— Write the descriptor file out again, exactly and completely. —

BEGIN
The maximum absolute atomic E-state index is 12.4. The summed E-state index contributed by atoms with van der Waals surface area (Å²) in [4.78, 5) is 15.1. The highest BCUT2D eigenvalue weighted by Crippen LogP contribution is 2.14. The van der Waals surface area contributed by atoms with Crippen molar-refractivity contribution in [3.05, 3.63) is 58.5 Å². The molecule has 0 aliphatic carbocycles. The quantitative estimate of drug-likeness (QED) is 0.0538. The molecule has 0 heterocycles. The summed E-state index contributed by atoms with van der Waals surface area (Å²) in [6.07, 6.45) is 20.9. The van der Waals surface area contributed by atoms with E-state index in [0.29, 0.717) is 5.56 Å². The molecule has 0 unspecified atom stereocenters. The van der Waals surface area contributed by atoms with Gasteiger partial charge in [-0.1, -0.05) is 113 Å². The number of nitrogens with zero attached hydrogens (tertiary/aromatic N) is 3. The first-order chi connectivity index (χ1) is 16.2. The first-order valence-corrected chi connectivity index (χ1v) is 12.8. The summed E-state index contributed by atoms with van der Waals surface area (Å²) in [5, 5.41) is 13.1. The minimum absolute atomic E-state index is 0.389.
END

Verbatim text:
The maximum absolute atomic E-state index is 12.4. The summed E-state index contributed by atoms with van der Waals surface area (Å²) in [4.78, 5) is 15.1. The highest BCUT2D eigenvalue weighted by Crippen LogP contribution is 2.14. The van der Waals surface area contributed by atoms with Crippen molar-refractivity contribution in [3.05, 3.63) is 58.5 Å². The molecule has 0 aliphatic carbocycles. The quantitative estimate of drug-likeness (QED) is 0.0538. The molecule has 0 heterocycles. The summed E-state index contributed by atoms with van der Waals surface area (Å²) in [6.07, 6.45) is 20.9. The van der Waals surface area contributed by atoms with E-state index in [0.29, 0.717) is 5.56 Å². The molecule has 0 unspecified atom stereocenters. The van der Waals surface area contributed by atoms with Gasteiger partial charge in [-0.1, -0.05) is 113 Å². The number of nitrogens with zero attached hydrogens (tertiary/aromatic N) is 3. The first-order chi connectivity index (χ1) is 16.2. The first-order valence-corrected chi connectivity index (χ1v) is 12.8. The summed E-state index contributed by atoms with van der Waals surface area (Å²) in [5, 5.41) is 13.1. The minimum absolute atomic E-state index is 0.389.